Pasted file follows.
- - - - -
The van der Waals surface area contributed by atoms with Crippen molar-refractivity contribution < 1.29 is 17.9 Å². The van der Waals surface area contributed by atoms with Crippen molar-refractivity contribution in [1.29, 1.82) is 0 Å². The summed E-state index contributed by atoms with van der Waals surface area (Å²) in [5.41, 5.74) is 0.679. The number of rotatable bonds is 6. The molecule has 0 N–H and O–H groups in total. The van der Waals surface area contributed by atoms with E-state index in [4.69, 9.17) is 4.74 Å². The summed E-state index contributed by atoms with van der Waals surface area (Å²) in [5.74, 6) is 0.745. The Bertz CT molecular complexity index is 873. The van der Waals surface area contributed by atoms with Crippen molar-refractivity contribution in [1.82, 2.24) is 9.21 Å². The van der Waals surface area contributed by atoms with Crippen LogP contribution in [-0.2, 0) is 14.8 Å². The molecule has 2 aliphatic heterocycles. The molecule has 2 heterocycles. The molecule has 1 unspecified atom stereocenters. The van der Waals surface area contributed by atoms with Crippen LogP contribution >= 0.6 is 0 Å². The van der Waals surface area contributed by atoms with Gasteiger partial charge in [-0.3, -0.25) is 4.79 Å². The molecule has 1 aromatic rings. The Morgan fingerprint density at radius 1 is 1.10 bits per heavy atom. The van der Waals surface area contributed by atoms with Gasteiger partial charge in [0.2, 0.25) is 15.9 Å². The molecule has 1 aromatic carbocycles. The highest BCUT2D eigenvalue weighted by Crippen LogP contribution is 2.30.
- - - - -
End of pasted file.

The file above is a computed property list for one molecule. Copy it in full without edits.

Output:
The van der Waals surface area contributed by atoms with Crippen molar-refractivity contribution < 1.29 is 17.9 Å². The van der Waals surface area contributed by atoms with Crippen molar-refractivity contribution in [1.29, 1.82) is 0 Å². The summed E-state index contributed by atoms with van der Waals surface area (Å²) in [5.41, 5.74) is 0.679. The number of rotatable bonds is 6. The molecule has 0 N–H and O–H groups in total. The van der Waals surface area contributed by atoms with E-state index in [4.69, 9.17) is 4.74 Å². The summed E-state index contributed by atoms with van der Waals surface area (Å²) in [5.74, 6) is 0.745. The Bertz CT molecular complexity index is 873. The van der Waals surface area contributed by atoms with Crippen molar-refractivity contribution in [1.82, 2.24) is 9.21 Å². The van der Waals surface area contributed by atoms with Crippen LogP contribution in [-0.2, 0) is 14.8 Å². The molecule has 2 aliphatic heterocycles. The molecule has 2 heterocycles. The molecule has 1 unspecified atom stereocenters. The van der Waals surface area contributed by atoms with Crippen LogP contribution >= 0.6 is 0 Å². The van der Waals surface area contributed by atoms with Gasteiger partial charge in [-0.3, -0.25) is 4.79 Å². The molecule has 1 aromatic rings. The Morgan fingerprint density at radius 1 is 1.10 bits per heavy atom. The van der Waals surface area contributed by atoms with Gasteiger partial charge in [0.2, 0.25) is 15.9 Å². The molecule has 1 aromatic carbocycles. The highest BCUT2D eigenvalue weighted by Crippen LogP contribution is 2.30.